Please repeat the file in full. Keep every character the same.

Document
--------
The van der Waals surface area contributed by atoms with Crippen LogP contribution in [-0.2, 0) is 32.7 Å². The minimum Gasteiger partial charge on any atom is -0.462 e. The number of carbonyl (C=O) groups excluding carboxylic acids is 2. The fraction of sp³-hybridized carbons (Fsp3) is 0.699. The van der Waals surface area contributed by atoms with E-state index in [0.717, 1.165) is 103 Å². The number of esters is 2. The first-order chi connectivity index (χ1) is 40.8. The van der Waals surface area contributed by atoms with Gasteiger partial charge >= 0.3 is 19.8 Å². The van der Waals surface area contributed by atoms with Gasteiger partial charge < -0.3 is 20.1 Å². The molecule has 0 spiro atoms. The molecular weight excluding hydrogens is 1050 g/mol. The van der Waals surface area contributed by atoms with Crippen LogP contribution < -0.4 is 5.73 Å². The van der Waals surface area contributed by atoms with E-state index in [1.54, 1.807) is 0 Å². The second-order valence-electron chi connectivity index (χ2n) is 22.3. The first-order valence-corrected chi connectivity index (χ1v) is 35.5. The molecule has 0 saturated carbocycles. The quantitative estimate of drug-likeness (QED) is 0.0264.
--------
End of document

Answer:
The van der Waals surface area contributed by atoms with Crippen LogP contribution in [-0.2, 0) is 32.7 Å². The minimum Gasteiger partial charge on any atom is -0.462 e. The number of carbonyl (C=O) groups excluding carboxylic acids is 2. The fraction of sp³-hybridized carbons (Fsp3) is 0.699. The van der Waals surface area contributed by atoms with E-state index in [0.717, 1.165) is 103 Å². The number of esters is 2. The first-order chi connectivity index (χ1) is 40.8. The van der Waals surface area contributed by atoms with Gasteiger partial charge >= 0.3 is 19.8 Å². The van der Waals surface area contributed by atoms with Gasteiger partial charge < -0.3 is 20.1 Å². The molecule has 0 spiro atoms. The molecular weight excluding hydrogens is 1050 g/mol. The van der Waals surface area contributed by atoms with Crippen LogP contribution < -0.4 is 5.73 Å². The van der Waals surface area contributed by atoms with E-state index in [1.54, 1.807) is 0 Å². The second-order valence-electron chi connectivity index (χ2n) is 22.3. The first-order valence-corrected chi connectivity index (χ1v) is 35.5. The molecule has 0 saturated carbocycles. The quantitative estimate of drug-likeness (QED) is 0.0264.